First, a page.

Thursday, 5 September 2013

Re-structure the economy don’t just re-cycle

I’ve experienced Bristol’s fairly good recycling/composting system with its brown, black and green containers in addition to the smaller ‘rubbish’ bins that are meant to be just for residual waste for several years now. It’s not perfect but it has helped me to make a pretty good (approximately 10%) reduction in my household eco-footprint from an already lowish level.

Bristol’s recycling, composting and recovery of household waste has increased sharply since 2004 (see table below) but the better option of reuse is still at a very low level and the rate of increase in recycling/composting has slowed greatly, currently standing at a rate just over 50% when some, such as the Zero Waste Alliance say that 70%, 80% or even 90% are achievable in the right conditions. Many UK cities who have in the last decade focussed much more on recycling and composting are in a similar position (some figures compared here).  
However, recycling is far from the top of the waste management list as far as creating sustainable cities is concerned: if we didn’t produce the waste to begin with then there would be no waste sustainability problems to solve. The different options for dealing with waste are considered as a waste management hierarchy. Top priorities are waste avoidance, reduction or minimisation. After reduction is the reuse of objects so that they do not enter the waste stream at all: for example the refilling of bottles, or trade in refurbished furniture and appliances.

It's not until one gets lower in the hierarchy that one gets to materials recycling and composting and then the recovery of energy from waste by a whole range of methods, some much more eco-friendly than others, such as pyrolysis and gasification compared with the - all too often proposed - mass incineration with electricity generation. Many fear that increasing mass incineration with electricity generation reduces the incentive to reduce, reuse and recycle given that one needs to retain high levels of rubbish to feed the beast that burns it, an issue recently explored here in The Guardian.

Waste disposal is at the bottom of the hierarchy and includes final disposal to landfill and the incineration of waste without recovering any energy. Society is sort of upside down as far as what we do with our waste is concerned because the options we use most are at or towards the bottom of the list of waste sustainability priorities! Thus campaigners are working hard to emphasise the need for waste avoidance, for reduction, for reuse and indeed for restructuring our economy as our top priorities.
There does of course also need to be a shift to high levels of recycling and composting but there are certainly dangers in thinking that these alone are the complete solution to all our waste sustainability problems - they are not, as their position in the waste management hierarchy illustrates.

Without very significant reductions in waste we still have to deal with very large amounts of material in a fuel and money intensive way. This often includes sending recyclable and compostable materials over large distances on trains, in lorries and on ships because recycling and composting facilities don’t exist locally and the infrastructure is not in place to use the products of recycling and composting. Bristol is at least seeking to add to locally available recycling centres (see here) but only once funds become or are made available.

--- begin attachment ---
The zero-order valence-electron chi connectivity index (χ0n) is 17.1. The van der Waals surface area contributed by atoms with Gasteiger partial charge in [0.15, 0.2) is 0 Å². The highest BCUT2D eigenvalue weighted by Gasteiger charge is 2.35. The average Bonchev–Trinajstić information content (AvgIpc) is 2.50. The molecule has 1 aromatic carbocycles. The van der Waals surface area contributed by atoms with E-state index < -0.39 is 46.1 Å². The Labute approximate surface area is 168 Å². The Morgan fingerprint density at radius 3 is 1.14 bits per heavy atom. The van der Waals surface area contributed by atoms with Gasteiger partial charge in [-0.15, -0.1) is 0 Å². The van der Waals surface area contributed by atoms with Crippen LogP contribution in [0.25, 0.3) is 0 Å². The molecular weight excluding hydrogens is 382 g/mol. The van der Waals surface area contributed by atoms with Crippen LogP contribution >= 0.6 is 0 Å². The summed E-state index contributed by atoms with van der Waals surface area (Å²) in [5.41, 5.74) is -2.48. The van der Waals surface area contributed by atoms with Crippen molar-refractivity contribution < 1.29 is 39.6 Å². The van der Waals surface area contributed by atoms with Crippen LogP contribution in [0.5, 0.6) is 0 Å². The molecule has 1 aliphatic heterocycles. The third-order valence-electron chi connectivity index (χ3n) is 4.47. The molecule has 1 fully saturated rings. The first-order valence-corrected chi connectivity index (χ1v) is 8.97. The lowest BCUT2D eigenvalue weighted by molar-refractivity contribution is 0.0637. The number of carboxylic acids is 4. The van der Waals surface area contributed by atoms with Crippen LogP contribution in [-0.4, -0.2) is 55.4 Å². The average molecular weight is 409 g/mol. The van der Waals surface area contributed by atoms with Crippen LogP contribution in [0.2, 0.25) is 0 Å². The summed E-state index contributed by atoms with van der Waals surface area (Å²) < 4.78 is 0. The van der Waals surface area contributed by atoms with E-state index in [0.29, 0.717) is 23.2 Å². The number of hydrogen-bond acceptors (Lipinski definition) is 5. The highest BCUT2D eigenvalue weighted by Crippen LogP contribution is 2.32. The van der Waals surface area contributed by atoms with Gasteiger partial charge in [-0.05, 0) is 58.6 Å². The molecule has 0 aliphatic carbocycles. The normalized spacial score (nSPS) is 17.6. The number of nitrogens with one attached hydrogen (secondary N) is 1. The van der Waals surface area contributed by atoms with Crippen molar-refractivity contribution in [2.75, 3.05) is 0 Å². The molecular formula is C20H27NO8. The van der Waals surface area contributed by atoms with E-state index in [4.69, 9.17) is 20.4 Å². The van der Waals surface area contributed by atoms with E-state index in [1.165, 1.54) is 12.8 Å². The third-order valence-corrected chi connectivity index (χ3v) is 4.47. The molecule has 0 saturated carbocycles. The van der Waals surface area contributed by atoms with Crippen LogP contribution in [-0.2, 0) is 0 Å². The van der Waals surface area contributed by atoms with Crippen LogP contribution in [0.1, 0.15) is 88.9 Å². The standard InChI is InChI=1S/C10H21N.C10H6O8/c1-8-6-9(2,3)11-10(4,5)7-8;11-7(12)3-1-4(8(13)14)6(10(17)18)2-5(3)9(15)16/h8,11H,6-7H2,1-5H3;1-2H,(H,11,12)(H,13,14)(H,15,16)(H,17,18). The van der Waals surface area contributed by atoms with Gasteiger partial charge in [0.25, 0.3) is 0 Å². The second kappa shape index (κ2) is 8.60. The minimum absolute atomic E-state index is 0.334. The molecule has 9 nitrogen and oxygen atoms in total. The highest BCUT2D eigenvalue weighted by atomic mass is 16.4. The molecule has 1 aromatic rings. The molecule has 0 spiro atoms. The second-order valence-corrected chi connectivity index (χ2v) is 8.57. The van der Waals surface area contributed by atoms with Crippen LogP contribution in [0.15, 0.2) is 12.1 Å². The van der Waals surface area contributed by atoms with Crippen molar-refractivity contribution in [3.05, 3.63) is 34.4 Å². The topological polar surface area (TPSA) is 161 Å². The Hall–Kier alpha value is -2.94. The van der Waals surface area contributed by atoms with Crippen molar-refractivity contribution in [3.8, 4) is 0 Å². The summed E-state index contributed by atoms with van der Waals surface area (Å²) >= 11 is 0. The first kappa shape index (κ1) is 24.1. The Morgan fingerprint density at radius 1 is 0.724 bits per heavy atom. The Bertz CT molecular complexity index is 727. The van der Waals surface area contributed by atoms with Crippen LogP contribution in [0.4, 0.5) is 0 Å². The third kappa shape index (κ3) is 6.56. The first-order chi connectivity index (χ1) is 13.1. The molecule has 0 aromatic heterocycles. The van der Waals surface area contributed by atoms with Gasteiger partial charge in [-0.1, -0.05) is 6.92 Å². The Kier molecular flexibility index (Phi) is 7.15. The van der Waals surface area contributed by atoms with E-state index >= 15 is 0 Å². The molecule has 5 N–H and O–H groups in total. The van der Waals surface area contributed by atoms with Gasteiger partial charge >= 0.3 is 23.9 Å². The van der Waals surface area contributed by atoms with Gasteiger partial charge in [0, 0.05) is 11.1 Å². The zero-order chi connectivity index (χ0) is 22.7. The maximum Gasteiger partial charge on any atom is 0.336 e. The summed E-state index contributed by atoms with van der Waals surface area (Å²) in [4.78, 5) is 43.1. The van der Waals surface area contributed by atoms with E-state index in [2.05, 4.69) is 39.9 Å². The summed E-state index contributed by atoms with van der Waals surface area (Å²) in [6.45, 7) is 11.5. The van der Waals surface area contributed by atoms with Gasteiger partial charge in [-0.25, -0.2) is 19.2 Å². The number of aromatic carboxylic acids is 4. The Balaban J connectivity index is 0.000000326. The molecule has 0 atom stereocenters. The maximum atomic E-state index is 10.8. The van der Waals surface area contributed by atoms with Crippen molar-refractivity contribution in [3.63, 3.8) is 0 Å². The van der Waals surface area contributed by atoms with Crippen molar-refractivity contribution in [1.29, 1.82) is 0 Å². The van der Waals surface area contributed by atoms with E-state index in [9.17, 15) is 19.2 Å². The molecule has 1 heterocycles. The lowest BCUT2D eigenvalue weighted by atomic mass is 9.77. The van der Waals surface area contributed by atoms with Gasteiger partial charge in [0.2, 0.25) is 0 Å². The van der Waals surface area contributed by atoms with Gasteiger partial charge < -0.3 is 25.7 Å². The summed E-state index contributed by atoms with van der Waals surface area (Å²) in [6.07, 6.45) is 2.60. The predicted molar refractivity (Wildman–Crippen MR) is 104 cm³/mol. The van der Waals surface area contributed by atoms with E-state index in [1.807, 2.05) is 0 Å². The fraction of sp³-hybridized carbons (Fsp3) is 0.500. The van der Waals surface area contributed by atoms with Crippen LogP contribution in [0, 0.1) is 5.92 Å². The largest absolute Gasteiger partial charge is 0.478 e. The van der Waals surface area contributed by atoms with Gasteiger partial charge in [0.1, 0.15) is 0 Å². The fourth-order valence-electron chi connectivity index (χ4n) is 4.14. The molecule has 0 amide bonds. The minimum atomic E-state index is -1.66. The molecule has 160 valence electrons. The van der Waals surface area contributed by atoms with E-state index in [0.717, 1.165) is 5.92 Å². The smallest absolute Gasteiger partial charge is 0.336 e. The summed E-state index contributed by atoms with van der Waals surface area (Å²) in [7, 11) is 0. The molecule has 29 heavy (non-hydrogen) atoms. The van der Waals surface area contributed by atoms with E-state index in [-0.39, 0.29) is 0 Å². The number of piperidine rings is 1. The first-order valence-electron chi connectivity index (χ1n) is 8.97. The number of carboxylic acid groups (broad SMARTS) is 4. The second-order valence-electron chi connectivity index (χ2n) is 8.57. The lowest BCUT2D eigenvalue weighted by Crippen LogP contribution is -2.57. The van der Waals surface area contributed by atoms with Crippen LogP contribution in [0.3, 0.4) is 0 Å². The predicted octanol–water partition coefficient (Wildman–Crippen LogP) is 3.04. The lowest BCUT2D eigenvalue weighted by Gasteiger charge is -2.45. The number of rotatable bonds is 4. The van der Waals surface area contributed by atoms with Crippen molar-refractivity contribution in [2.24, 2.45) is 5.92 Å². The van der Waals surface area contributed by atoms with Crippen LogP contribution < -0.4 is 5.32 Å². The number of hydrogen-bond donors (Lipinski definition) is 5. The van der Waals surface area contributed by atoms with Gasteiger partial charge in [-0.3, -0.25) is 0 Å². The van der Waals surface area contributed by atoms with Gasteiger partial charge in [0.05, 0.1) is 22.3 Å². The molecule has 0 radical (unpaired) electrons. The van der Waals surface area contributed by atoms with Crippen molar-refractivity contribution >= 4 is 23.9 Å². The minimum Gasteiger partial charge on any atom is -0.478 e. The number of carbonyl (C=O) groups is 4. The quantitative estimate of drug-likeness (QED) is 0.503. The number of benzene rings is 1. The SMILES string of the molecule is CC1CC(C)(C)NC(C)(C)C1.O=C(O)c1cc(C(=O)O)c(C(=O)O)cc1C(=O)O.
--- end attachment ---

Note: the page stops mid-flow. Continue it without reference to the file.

The further you go down the waste management hierarchy the lower is the tendency to avoid, eliminate or prevent waste problems and higher the impact of the waste management options themselves. Recycling itself can have sizeable impacts though on balance the gains of recycling outweigh the impacts (though this situation might not stay this way).  
Moving to more recycling is a relatively 'easy' step to take, despite all the teething problems, claimed inconvenience and the initial costs of new systems. It’s the relatively ‘low hanging fruit’ of more sustainable waste management. Just as sometimes happens with public transport improvements (which alone do not constitute sustainable transport) some politicians have loudly blown their own trumpet about their recycling achievements and helped to create the false impression that recycling alone contributes more to sustainability than it can in reality. 

What would really help to tackle our waste sustainability problems is a very significant shift to producing minimal waste and designing for reuse, repair and long life products. This is a much more difficult step to take in the sense of the scale and type of change because it means restructuring our economy so that: re-use, recycling and composting facilities are operating locally; the infrastructure is in place to use the products of recycling and composting; and instead of being geared to mass consumption the economy works in a cyclic fashion geared to conserving our real wealth (see here and here). Thus building sustainable cities is as much about a new economics as it is about the biophysical environment.

More on: recycling here; Bristol's waste management system here.

1 comment:

  1. Hey this is the common misconception in most parts of the world that instead of restructuring people simply do recycling just to avoid huge jerk in the entire system. People actually are afraid of change and like to remain in status quo in fear of any big loss if they change the things.


Genuine, constructive, relevant comments are most welcome.